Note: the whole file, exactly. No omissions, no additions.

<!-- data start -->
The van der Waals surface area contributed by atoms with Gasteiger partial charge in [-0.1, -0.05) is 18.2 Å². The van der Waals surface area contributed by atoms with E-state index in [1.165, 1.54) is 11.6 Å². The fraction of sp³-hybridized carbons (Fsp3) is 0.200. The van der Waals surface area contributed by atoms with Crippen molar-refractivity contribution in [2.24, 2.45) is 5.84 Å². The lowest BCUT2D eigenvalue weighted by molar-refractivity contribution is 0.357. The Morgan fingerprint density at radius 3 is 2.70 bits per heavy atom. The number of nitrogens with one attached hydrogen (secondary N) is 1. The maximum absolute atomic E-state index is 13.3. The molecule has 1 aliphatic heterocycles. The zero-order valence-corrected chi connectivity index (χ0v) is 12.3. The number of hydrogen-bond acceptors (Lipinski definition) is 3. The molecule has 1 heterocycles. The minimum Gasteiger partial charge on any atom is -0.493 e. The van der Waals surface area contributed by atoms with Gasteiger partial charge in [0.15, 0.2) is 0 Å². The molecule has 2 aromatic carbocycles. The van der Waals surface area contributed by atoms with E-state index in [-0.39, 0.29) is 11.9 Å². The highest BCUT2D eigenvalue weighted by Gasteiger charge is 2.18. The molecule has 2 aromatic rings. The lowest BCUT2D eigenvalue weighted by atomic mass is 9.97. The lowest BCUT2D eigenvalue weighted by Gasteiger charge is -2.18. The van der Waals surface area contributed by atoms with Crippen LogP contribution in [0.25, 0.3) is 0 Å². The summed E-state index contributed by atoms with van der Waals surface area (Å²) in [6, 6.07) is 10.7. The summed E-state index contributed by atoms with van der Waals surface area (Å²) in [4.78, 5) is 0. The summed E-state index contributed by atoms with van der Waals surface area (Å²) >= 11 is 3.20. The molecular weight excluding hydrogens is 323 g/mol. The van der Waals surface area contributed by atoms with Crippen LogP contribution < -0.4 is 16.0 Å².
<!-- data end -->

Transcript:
The van der Waals surface area contributed by atoms with Gasteiger partial charge in [-0.1, -0.05) is 18.2 Å². The van der Waals surface area contributed by atoms with E-state index in [1.165, 1.54) is 11.6 Å². The fraction of sp³-hybridized carbons (Fsp3) is 0.200. The van der Waals surface area contributed by atoms with Crippen molar-refractivity contribution in [2.24, 2.45) is 5.84 Å². The lowest BCUT2D eigenvalue weighted by molar-refractivity contribution is 0.357. The Morgan fingerprint density at radius 3 is 2.70 bits per heavy atom. The number of nitrogens with one attached hydrogen (secondary N) is 1. The maximum absolute atomic E-state index is 13.3. The molecule has 1 aliphatic heterocycles. The zero-order valence-corrected chi connectivity index (χ0v) is 12.3. The number of hydrogen-bond acceptors (Lipinski definition) is 3. The molecule has 1 heterocycles. The minimum Gasteiger partial charge on any atom is -0.493 e. The van der Waals surface area contributed by atoms with Gasteiger partial charge in [0.15, 0.2) is 0 Å². The molecule has 2 aromatic carbocycles. The van der Waals surface area contributed by atoms with E-state index in [-0.39, 0.29) is 11.9 Å². The highest BCUT2D eigenvalue weighted by Gasteiger charge is 2.18. The molecule has 2 aromatic rings. The lowest BCUT2D eigenvalue weighted by atomic mass is 9.97. The lowest BCUT2D eigenvalue weighted by Gasteiger charge is -2.18. The van der Waals surface area contributed by atoms with Crippen LogP contribution in [0.25, 0.3) is 0 Å². The summed E-state index contributed by atoms with van der Waals surface area (Å²) in [6, 6.07) is 10.7. The summed E-state index contributed by atoms with van der Waals surface area (Å²) in [4.78, 5) is 0. The summed E-state index contributed by atoms with van der Waals surface area (Å²) >= 11 is 3.20. The molecular weight excluding hydrogens is 323 g/mol. The van der Waals surface area contributed by atoms with Crippen LogP contribution < -0.4 is 16.0 Å².